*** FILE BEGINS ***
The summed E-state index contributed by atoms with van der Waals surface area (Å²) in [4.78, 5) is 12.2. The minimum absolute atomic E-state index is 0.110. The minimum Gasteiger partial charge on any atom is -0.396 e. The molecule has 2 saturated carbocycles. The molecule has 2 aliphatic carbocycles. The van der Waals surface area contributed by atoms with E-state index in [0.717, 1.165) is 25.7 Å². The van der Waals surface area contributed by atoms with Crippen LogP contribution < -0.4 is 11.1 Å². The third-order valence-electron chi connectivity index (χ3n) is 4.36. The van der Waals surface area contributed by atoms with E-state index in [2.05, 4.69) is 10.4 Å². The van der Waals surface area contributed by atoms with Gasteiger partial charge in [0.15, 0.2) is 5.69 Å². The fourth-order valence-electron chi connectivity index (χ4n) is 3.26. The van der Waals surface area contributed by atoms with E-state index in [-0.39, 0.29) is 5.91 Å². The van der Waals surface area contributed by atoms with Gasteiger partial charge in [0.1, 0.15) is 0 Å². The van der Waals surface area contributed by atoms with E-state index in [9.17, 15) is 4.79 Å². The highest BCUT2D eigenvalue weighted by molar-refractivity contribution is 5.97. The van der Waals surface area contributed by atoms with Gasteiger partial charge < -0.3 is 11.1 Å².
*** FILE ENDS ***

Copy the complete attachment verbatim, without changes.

The summed E-state index contributed by atoms with van der Waals surface area (Å²) in [4.78, 5) is 12.2. The minimum absolute atomic E-state index is 0.110. The minimum Gasteiger partial charge on any atom is -0.396 e. The molecule has 2 saturated carbocycles. The molecule has 2 aliphatic carbocycles. The van der Waals surface area contributed by atoms with E-state index in [0.717, 1.165) is 25.7 Å². The van der Waals surface area contributed by atoms with Crippen LogP contribution < -0.4 is 11.1 Å². The third-order valence-electron chi connectivity index (χ3n) is 4.36. The van der Waals surface area contributed by atoms with E-state index in [2.05, 4.69) is 10.4 Å². The van der Waals surface area contributed by atoms with Gasteiger partial charge in [0.15, 0.2) is 5.69 Å². The fourth-order valence-electron chi connectivity index (χ4n) is 3.26. The van der Waals surface area contributed by atoms with E-state index in [-0.39, 0.29) is 5.91 Å². The van der Waals surface area contributed by atoms with Gasteiger partial charge in [0.1, 0.15) is 0 Å². The van der Waals surface area contributed by atoms with E-state index in [9.17, 15) is 4.79 Å². The highest BCUT2D eigenvalue weighted by molar-refractivity contribution is 5.97. The van der Waals surface area contributed by atoms with Gasteiger partial charge < -0.3 is 11.1 Å².